By Sabina Mollot
In the streets surrounding the men’s shelter at Bellevue, neighbors in recent months have been snapping photos of homeless men when they spot anything that seems alarming, whether it’s public lewdness or aggressive behavior. The photos often get sent to local police and homeless officials and sometimes on the neighborhood Facebook page 33rd and Third (And Beyond).
Now, those residents should have any easier time chronicling their complaints, thanks to an app created by a Murray Hill data engineer and programmer. The free app allows users to post their photos onto a map, which then lets other users know, through pins, the locations where particular homeless people are camping out in real time. It also offers a variety of hashtags for users to choose from depending on the situation, such as #aggressivebegging or #needsmedicalattention. So far, midtown has been the most heavily tagged area.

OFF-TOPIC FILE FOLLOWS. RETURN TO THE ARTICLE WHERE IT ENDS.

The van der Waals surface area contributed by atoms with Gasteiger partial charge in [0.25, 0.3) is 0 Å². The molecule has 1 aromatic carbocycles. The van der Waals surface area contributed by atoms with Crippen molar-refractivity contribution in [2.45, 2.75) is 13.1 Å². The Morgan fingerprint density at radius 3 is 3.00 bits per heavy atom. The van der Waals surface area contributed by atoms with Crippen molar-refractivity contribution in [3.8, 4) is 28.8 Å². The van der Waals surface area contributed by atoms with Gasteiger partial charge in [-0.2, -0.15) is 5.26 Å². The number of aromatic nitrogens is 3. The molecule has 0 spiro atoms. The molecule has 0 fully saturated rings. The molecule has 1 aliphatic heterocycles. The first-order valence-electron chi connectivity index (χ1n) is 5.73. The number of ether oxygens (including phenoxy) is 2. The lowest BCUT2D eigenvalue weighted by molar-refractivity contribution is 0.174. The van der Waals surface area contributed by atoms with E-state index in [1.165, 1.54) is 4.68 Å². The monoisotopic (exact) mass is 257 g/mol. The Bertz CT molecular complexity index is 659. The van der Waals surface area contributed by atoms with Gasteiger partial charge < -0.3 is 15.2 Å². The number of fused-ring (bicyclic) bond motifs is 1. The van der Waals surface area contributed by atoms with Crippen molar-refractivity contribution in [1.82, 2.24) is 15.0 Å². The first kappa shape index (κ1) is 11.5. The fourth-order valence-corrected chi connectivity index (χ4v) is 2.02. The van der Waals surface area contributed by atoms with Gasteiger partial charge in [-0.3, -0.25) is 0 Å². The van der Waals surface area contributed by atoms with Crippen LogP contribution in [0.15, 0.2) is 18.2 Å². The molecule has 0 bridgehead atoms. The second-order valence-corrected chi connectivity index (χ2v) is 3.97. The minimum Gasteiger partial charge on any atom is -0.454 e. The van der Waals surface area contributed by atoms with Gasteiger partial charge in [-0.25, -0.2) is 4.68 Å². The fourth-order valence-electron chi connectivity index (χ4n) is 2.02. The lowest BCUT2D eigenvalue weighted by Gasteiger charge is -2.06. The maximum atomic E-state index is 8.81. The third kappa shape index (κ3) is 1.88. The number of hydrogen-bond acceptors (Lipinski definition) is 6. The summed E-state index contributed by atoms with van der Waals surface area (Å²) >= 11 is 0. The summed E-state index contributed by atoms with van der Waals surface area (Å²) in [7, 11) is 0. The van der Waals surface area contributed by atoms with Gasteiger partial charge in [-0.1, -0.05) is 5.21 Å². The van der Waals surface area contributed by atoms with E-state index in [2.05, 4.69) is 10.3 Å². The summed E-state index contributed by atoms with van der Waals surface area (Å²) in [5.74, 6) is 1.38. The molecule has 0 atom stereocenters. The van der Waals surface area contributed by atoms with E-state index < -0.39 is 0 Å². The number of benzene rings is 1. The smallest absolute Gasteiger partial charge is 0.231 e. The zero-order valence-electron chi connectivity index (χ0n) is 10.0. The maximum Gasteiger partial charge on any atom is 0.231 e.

The app’s creator, David Fox, said he was inspired to do something based on the uptick in homeless people he’s noticed in Murray Hill and Kips Bay.
“It’s definitely gotten worse since last year and looking at it over a two-year time frame,” he said.
Fox recalled one recent frightening incident when he was at a Murray Hill Subway sandwich shop and a vagrant came in and demanded food. When the person at the cash register wouldn’t give him any, the homeless man started berating and threatening the worker. He eventually left, possibly upon noticing that Fox was calling police, Fox recalled. Then there are the other less serious, but annoying incidents he’s witnessed, such as men peeing in front of his building and going through garbage that made Fox want to find a convenient way to keep track of the activity.
The app, NYC Map the Homeless, was released last week and has since been downloaded between 250 and 300 times, Fox said. He’s also already at work on version 2.0, which will also have a map of recent incidents to make it useful for police, should they choose to make use of it.
As for regular citizens such as himself, Fox advises “safety first” if considering snapping a photo of someone engaging in disturbing or aggressive behavior.
“If you feel uncomfortable, then you absolutely shouldn’t do it,” he said. “You have to do it at your discretion. You have to be careful, and I would say keep your distance.”